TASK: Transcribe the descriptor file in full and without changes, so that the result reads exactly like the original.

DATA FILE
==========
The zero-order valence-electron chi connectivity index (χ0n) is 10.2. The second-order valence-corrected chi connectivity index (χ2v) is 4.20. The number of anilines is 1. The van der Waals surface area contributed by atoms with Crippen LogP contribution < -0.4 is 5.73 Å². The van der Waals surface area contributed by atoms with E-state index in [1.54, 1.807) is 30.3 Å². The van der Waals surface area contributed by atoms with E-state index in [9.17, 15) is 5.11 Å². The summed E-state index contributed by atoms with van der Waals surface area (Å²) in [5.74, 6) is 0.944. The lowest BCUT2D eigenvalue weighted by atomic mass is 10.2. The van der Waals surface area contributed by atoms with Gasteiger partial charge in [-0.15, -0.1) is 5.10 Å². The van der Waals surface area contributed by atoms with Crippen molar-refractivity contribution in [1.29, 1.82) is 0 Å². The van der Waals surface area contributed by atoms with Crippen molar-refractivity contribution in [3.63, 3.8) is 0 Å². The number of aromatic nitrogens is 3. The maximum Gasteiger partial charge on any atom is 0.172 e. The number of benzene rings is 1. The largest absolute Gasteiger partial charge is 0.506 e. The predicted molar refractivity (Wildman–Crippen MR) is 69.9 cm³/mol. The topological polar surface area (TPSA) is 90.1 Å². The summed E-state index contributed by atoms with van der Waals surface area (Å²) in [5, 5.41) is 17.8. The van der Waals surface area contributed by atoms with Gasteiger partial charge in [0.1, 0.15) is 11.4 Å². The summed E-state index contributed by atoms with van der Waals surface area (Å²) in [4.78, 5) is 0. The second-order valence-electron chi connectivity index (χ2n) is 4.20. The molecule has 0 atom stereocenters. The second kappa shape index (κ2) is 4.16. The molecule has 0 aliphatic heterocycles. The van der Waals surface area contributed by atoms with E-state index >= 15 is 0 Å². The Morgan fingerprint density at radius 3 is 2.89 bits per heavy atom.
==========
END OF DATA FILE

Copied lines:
The zero-order valence-electron chi connectivity index (χ0n) is 10.2. The second-order valence-corrected chi connectivity index (χ2v) is 4.20. The number of anilines is 1. The van der Waals surface area contributed by atoms with Crippen LogP contribution < -0.4 is 5.73 Å². The van der Waals surface area contributed by atoms with E-state index in [1.54, 1.807) is 30.3 Å². The van der Waals surface area contributed by atoms with E-state index in [9.17, 15) is 5.11 Å². The summed E-state index contributed by atoms with van der Waals surface area (Å²) in [5.74, 6) is 0.944. The lowest BCUT2D eigenvalue weighted by atomic mass is 10.2. The van der Waals surface area contributed by atoms with Gasteiger partial charge in [-0.15, -0.1) is 5.10 Å². The van der Waals surface area contributed by atoms with Crippen molar-refractivity contribution in [1.29, 1.82) is 0 Å². The van der Waals surface area contributed by atoms with Crippen molar-refractivity contribution in [3.63, 3.8) is 0 Å². The number of aromatic nitrogens is 3. The maximum Gasteiger partial charge on any atom is 0.172 e. The number of benzene rings is 1. The largest absolute Gasteiger partial charge is 0.506 e. The predicted molar refractivity (Wildman–Crippen MR) is 69.9 cm³/mol. The topological polar surface area (TPSA) is 90.1 Å². The summed E-state index contributed by atoms with van der Waals surface area (Å²) in [5, 5.41) is 17.8. The van der Waals surface area contributed by atoms with Gasteiger partial charge in [0.1, 0.15) is 11.4 Å². The summed E-state index contributed by atoms with van der Waals surface area (Å²) in [4.78, 5) is 0. The second-order valence-electron chi connectivity index (χ2n) is 4.20. The molecule has 0 atom stereocenters. The second kappa shape index (κ2) is 4.16. The molecule has 0 aliphatic heterocycles. The van der Waals surface area contributed by atoms with E-state index >= 15 is 0 Å². The Morgan fingerprint density at radius 3 is 2.89 bits per heavy atom.